How to emulate Persistent Memory

Posted February 22, 2016         « Previous post     Next post »

Data allocated with NVML is put to the virtual memory address space, and concrete ranges are relying on result of mmap(2) operation performed on the user defined files. Such files can exist on any storage media, however data consistency assurance embedded within NVML requires frequent synchronisation of data that is being modified. Depending on platform capabilities, and underlying device where the files are, a different set of commands is used to facilitate synchronisation. It might be msync(2) for the regular hard drives, or combination of cache flushing instructions followed by memory fence instruction for the real persistent memory.

Although application adaptation to NVML usage, and ability to operate on persistent memory might be done by relying on regular hard drive, it is not recommended due to the performance hit coming from msync(2) operation. That is the reason to work either with the real equipment or emulated environment. Since persistent memory is not yet commonly available we do recommend setting up emulation system, that will speed up development, and testing of the application you are converting. In the following steps we shall cover how to setup such system.

Hardware and system requirements

Emulation environment is available at the current stage only for Linux systems, and should work on any hardware or virtualized environment. Emulation of persistent memory is based on DRAM memory, that is seen by OS as Persistent Memory region. Due to being a DRAM based emulation it is very fast, but will likely loose all the data upon powering down the machine. It should as well work with any distribution able to handle official kernel.

Linux Kernel

Download kernel sources from official kernel pages. Support for persistent memory devices and emulation is present in Kernel since 4.0 version, however it is recommended to use Kernel newer then 4.2 due to easier configuration of it. Following instruction relies on 4.2 or newer. Using Kernel older then 4.2 will require a bit more work to setup, and will not be described here. Please note, that features and bug fixes around DAX support are being implemented as we speak, therefore it is recommended to use the newest stable Kernel if possible. To configure proper driver installation run nconfig and enable driver.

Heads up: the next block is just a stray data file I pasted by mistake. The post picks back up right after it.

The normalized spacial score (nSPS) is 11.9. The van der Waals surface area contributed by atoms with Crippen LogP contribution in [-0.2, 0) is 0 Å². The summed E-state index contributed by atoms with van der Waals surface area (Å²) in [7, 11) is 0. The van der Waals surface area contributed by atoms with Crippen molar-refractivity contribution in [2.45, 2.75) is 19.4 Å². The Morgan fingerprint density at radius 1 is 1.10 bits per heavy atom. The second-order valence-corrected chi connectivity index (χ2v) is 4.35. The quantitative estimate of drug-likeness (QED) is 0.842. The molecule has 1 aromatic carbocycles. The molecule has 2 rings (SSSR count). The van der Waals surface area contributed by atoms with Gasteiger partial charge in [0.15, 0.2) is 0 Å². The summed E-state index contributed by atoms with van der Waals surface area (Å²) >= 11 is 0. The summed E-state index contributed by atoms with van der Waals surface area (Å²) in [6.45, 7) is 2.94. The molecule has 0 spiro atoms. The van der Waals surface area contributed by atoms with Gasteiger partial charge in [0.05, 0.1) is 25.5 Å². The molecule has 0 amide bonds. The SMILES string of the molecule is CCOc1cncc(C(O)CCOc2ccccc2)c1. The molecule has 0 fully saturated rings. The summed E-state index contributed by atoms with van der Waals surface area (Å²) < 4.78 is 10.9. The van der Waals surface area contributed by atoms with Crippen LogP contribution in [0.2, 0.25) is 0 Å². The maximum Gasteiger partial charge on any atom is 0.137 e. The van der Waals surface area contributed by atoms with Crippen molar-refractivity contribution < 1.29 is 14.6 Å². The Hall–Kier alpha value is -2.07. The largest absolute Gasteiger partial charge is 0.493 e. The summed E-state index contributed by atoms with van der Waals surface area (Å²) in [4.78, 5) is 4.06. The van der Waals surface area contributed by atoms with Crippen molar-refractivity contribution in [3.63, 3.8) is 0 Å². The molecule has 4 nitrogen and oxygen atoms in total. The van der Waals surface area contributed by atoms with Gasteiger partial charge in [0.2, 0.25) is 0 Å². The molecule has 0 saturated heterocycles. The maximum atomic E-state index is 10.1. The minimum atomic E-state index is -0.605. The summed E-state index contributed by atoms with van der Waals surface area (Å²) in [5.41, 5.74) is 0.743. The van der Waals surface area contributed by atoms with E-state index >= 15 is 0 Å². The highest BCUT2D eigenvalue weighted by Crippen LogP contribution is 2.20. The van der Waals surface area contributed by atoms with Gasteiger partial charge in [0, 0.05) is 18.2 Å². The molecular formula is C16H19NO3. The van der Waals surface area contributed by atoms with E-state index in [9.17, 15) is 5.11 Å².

$ make nconfig
	Device Drivers ---> 
		{*} NVDIMM (Non-Volatile Memory Device) Support --->
			<M>   PMEM: Persistent memory block device support
			<M>   BLK: Block data window (aperture) device support
			[*]   BTT: Block Translation Table (atomic sector updates)
			[*]   PFN: Map persistent (device) memory 

Additionally you need to enable treatment of memory marked using the non-standard e820 type of 12 as used by the Intel Sandy Bridge-EP reference BIOS as protected memory. The kernel will offer these regions to the ‘pmem’ driver so they can be used for persistent storage.

$ make nconfig
	Processor type and features --->
		[*] Support non-standard NVDIMMs and ADR protected memory
		[*] Device memory (pmem, etc...) hotplug support
	File systems --->
		[*] Direct Access (DAX) support 

You are ready to build your Kernel

$ make -jX
	where X is the number of cores on the machine

Install the kernel

# sudo make modules_install install

Reserve memory region so it appears to be a persistent memory by modifying Kernel command line parameters. Region of memory to be used, from ss to ss+nn. [KMG] refers to kilo, mega, giga.


E.g. memmap=4G!12G reserves 4GB of memory between 12th and 16th GB. Configuration is done within GRUB, and varies between Linux distributions. Here are two examples of GRUB configuration.

Ubuntu Server 15.04

# sudo vi /etc/default/grub
# sudo update-grub2

CentOS 7.0

# sudo vi /etc/default/grub
On BIOS-based machines:
# sudo grub2-mkconfig -o /boot/grub2/grub.cfg
On UEFI-based machines:
# sudo grub2-mkconfig -o /boot/efi/EFI/centos/grub.cfg

After machine reboot you should be able to see the emulated device as /dev/pmem0. Please be aware of the memory ranges available to your OS, and try not to overlap with those. Trying to get reserved memory regions for persistent memory emulation will result in splitted memory ranges defining persistent (type 12) regions. General recommendation would be to either use memory from 4GB+ range (memmap=nnG!4G) or checking upfront e820 memory map and fitting within. If you don’t see the device, verify the memmap setting correctness, followed by dmesg(1) analysis. You should be able to see reserved ranges as shown on the dmesg output snapshot: dmesg

You can see that there can be multiple non-overlapping regions reserved as a persistent memory. Putting multiple memmap="...!..." entries will result in multiple devices exposed by the kernel, and visible as /dev/pmem0, /dev/pmem1, /dev/pmem2, …

DAX - Direct Access

The DAX (direct access) extensions to the filesystem creates PM-aware environment. Having filesystem brings easy and reliable rights management, while with DAX add-on, any file that is memory maped with mmap(2) is directly mapped from physical addres range into process virtual memory addresses. For those files there is no paging, and load/store operations provide direct access to persistent memory.

Install filesystem with DAX (available today for ext4 and xfs):

# sudo mkdir /mnt/mem
# sudo mkfs.ext4 /dev/pmem0    OR    #sudo mkfs.xfs /dev/pmem0
# sudo mount -o dax /dev/pmem0 /mnt/mem

Now files can be created on the freshly mounted partition, and given as an input to NVML pools.

It is additionally worth mentioning you can emulate persistent memory with ramdisk (i.e. /dev/shm), or force pmem-like behavior by setting environment variable PMEM_IS_PMEM_FORCE=1, that would eliminate performance hit caused by msync(2).

Posted by @Maciej Maciejewski         « Previous post     Next post »